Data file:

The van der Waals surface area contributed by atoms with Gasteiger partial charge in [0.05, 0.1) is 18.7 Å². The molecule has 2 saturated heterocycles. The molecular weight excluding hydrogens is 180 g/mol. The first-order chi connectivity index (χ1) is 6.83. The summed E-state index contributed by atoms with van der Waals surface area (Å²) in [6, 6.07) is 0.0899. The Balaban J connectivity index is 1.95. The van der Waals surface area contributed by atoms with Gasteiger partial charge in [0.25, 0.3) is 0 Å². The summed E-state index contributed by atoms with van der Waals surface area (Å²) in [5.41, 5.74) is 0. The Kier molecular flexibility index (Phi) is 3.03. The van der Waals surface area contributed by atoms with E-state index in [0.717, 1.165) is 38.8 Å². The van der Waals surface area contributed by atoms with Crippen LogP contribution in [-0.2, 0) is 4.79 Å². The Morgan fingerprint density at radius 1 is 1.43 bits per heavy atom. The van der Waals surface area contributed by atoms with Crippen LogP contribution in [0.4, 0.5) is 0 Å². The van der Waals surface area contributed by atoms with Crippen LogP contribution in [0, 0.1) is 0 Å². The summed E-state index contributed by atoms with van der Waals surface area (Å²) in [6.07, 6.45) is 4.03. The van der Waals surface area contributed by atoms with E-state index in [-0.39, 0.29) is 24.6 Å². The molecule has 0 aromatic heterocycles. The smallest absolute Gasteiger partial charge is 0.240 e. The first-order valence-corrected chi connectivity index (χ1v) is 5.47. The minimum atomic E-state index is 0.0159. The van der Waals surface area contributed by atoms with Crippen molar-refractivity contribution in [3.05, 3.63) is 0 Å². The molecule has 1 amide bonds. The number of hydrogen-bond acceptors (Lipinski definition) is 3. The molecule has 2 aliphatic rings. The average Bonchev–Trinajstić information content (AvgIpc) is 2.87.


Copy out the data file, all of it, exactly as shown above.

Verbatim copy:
The van der Waals surface area contributed by atoms with Gasteiger partial charge in [0.05, 0.1) is 18.7 Å². The molecule has 2 saturated heterocycles. The molecular weight excluding hydrogens is 180 g/mol. The first-order chi connectivity index (χ1) is 6.83. The summed E-state index contributed by atoms with van der Waals surface area (Å²) in [6, 6.07) is 0.0899. The Balaban J connectivity index is 1.95. The van der Waals surface area contributed by atoms with Gasteiger partial charge in [0.25, 0.3) is 0 Å². The summed E-state index contributed by atoms with van der Waals surface area (Å²) in [5.41, 5.74) is 0. The Kier molecular flexibility index (Phi) is 3.03. The van der Waals surface area contributed by atoms with E-state index in [0.717, 1.165) is 38.8 Å². The van der Waals surface area contributed by atoms with Crippen LogP contribution in [-0.2, 0) is 4.79 Å². The Morgan fingerprint density at radius 1 is 1.43 bits per heavy atom. The van der Waals surface area contributed by atoms with Crippen LogP contribution in [0.4, 0.5) is 0 Å². The van der Waals surface area contributed by atoms with Crippen LogP contribution in [0, 0.1) is 0 Å². The summed E-state index contributed by atoms with van der Waals surface area (Å²) in [6.07, 6.45) is 4.03. The van der Waals surface area contributed by atoms with E-state index in [-0.39, 0.29) is 24.6 Å². The molecule has 0 aromatic heterocycles. The smallest absolute Gasteiger partial charge is 0.240 e. The first-order valence-corrected chi connectivity index (χ1v) is 5.47. The minimum atomic E-state index is 0.0159. The van der Waals surface area contributed by atoms with Crippen molar-refractivity contribution in [3.05, 3.63) is 0 Å². The molecule has 1 amide bonds. The number of hydrogen-bond acceptors (Lipinski definition) is 3. The molecule has 2 aliphatic rings. The average Bonchev–Trinajstić information content (AvgIpc) is 2.87.